modrotor=posrotor//8    'find out where the rotor arm should be (1 of 8 positions)
 lookup modrotor, (0x08,0x0A,0x02,0x06,0x04,0x05,0x01,0x09), outbuyte
 '(%00001000,%00001010,%00000010,%00000110,%00000100,%00000101,%00000001,%00001001) is (0x08,0x0A,0x02,0x06,0x04,0x05,0x01,0x09) in hex
 'looks up the step from the sequence and applies it to the output pins
 pins=outbyte
return

Please leave comments if you’ve found this useful or if you think I’ve made a mistake.

I have something to say about accessing all these devices through a single serial port too but that will have to wait for one or two more tests…

Update: Of course this can be done with a PICAXE 08(M)  with the 4 outputs and 1 serial input to spare. The pinouts would have to change as would the respective program. If there’s enough demand for me to document this I will. Let me know in the comments. Consider using this little board from Technobots.

Update 2: I’ve reduced the code length by using a lookup table instead of the select/case structure. I’ve also use hex to reduce the size of that line (but included the binary values in a comment below for those that are interested).

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13 Responses to Bipolar stepper motor control with Picaxe and L293D chips

  1. Lakes says:

    Just what I was looking for to drive a printer carriage motor.
    If could document the changes to use the technobots board, that would be very helpful.

    The serial data test program would be quite handy for the picaxe chip I already have… :)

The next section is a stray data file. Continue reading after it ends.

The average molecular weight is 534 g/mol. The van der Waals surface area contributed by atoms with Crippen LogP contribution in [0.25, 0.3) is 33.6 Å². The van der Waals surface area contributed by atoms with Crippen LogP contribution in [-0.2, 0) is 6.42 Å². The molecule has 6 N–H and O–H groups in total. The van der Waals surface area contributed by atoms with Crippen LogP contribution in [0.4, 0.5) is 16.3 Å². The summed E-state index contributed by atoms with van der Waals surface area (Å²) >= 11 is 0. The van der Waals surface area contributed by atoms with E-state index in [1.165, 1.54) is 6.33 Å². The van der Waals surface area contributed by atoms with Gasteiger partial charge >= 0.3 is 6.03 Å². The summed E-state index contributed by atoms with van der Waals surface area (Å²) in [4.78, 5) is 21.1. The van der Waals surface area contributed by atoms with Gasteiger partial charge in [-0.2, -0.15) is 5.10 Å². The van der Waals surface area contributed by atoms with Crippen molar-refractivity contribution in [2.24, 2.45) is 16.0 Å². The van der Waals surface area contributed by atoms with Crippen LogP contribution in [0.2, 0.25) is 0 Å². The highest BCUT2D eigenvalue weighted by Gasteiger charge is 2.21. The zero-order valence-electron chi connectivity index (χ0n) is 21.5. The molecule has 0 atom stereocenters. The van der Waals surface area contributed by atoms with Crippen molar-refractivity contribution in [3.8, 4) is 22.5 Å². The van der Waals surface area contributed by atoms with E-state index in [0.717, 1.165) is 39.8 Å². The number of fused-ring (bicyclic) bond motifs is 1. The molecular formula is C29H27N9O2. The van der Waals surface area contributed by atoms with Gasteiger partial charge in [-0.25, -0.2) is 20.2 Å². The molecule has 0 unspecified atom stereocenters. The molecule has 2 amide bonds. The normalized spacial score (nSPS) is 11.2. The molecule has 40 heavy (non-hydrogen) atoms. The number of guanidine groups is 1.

Many Thanks!

  2. bill says:

    PICAXE motor control is what I’m looking for. I saved DC motors from old garden tools, Okidata dot Matrix printers and old floppy drives plus a big junk box of old power transistors so I’m anxious to make something move across the floor. I am guessing that 1-2 amps 6VDC or more is needed for the larger garden tool motors and old electric screw driver motors. All the above info is good for me

  3. Chuck says:

    Nice write-up. Thanks for taking the time to share. Just trying to learn about stepper control with a PICAXE and this was very helpful. Chuck

  4. Lee says:

    Compact & efficient programme.
    I have been doing a similar one.
    I’d love to see, the numturns,speeddir.
    Do you plan to load these from serial port?
    Did you implement a serin @ “Data.txt” or inc#com1…

  5. Lee says:

    David,

    I also made a small change in the start sequence…

    serin 0,T2400,numturns,speeddir ‘get serial data

    now, run it this way & you’ll see a difference…
    when asked for input just enter the data,
    ie; 5, 138


    Lee

  6. Steve says:

    Very useful I think. I’m keen to use cdrom steppers and their maechanisms into small sculptures so I’m also interested in laser cutting. A couple of asks: How much dirfferent would the programme for a Picaxe 08M have to be, do you have the code by any chance? And how do I code the input ( i.e output from Picaxe chp) to get the programme starting?
    Thanks loads

    Steve

  7. is it possible to drive stepper motor with only 2 wires?

    • dmt195 says:

      I don’t think so. If you make a driver (like this) then you could use 2 wires to control it (ie via serial). I can imagine for unipolar steppers you could get away with 3 but I wouldn’t like to try it.

  8. determine the correct motor driver…

    Bipolar stepper motor control with Picaxe and L293D chips « dmt195 today…

  9. ikky says:

    hai im using L293 for driveing stepper motors ….it is very slow & if i reduce the delay it is not responsing …….and L293 getting heated up

  10. Basu says:

    Hi,,
    Am driving stepper motor using L293D, its working.
    but the problem is the motor is getting heated up and it will going off(bad).

    Please suggest me where am wrong,!!!